One of the most dangerous urban legends that plagues credit card users is the idea that it’s beneficial to carry a balance month-to-month. Parents still tell their kids this, friends “sagely” advise their BFFs about the topic, and in the meantime, people’s interest payments just get more expensive.
A small LendEdu poll of millennial cardholdersfound that the majority of customers understood the repercussions of a missed or late payment on their credit scores. (It will go down.) But 17.48% of people “thought their credit score would remain unchanged,” while “5.59% believed their credit score would go upif they missed a credit card payment.”
These cardholders aren’t necessarily clueless, but they may be mixing up the impact of credit utilization and revolving credit card balances.
“I think people get confused with this idea, because it’s not necessarily a bad thing to carry a balance on a credit card,” says Shannon McLay, the president and founder of The Financial Gym. “If you pay your current balance off on time every month, you will avoid the true pain of carrying credit card balances. [But] if your balance carries over to the next month and continues to do so, your card balances become true headaches, because this is where credit card companies start to make money on you.”
In other words, in order to build a credit card history, you have to actually spend money on a credit card and let those purchases be reflected on your statement cycle. (Ideally, you would keep that credit utilization ratio under 30%, using roughly one-third of the credit extended to you, at any given time.) If you let a balance carry over from one month to the next, you’ll start to accrue interest on those balances, with “some cards charging up to 24.99%,” McLay notes.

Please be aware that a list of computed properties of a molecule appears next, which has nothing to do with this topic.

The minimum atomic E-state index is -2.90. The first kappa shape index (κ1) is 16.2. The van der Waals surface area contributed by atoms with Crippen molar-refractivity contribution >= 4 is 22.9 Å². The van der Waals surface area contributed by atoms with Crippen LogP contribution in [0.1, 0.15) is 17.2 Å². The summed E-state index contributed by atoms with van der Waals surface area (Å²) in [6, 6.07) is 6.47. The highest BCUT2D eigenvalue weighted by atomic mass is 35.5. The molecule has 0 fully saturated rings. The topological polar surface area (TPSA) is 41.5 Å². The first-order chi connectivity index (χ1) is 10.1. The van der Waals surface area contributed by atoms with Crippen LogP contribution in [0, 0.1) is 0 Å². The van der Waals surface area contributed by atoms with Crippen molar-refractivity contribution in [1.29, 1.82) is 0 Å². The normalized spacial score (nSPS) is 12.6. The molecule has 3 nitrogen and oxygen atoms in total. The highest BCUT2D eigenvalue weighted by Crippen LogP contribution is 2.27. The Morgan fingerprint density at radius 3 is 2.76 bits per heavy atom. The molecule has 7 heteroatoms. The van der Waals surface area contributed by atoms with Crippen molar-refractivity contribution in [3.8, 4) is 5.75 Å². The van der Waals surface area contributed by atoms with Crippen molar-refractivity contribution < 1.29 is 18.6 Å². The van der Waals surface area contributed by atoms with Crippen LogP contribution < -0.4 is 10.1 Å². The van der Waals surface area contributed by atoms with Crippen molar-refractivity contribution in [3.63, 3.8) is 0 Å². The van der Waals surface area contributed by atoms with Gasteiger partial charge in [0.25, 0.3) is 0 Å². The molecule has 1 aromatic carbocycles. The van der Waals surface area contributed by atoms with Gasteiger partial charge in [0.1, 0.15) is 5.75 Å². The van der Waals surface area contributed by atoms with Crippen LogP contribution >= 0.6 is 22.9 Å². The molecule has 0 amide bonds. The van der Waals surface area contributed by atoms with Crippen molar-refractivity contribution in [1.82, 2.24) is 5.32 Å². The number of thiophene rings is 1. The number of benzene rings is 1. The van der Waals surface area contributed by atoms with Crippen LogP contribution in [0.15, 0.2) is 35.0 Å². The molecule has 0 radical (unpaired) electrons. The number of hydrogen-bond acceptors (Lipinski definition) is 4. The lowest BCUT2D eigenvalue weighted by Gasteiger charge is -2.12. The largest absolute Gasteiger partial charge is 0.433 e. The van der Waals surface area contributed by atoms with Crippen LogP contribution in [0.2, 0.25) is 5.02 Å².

If you do the math, that’s as much as $25 of interest for every $100. After you pay that $25, you’d still owe the $100 on the card.
“If you only make minimum payments on these cards, your payment amount is almost exclusively just paying interest to the card company and not paying down your balance.” Plus, it’s important to keep in mind that many credit card issuers charge a daily periodic rate, meaning the interest you owe is calculated daily based on that revolving balance — not once per month.
If you don’t have a credit card grace period (in which you can pay off the balance in full, interest-free, by a given due date), the best course is to pay off your balance in full before the end of the statement cycle. If you can’t do that just yet, make sure you make the minimum payment and as much as you can put toward the amount you owe.
“As long as you make your minimum payments and keep your credit card utilization below 65%, you can maintain a good to excellent credit score, which is why people feel like it’s not a problem to carry a balance,” McLay explains. Nonetheless, she says “a best practice is to charge what you know you can pay for by the end of the credit card billing period.”
Have too much to pay off at once? Consider the “snowball” method of paying off as much debt as possible on your most expense balances (i.e., the ones with the highest interest rates), and working your way down.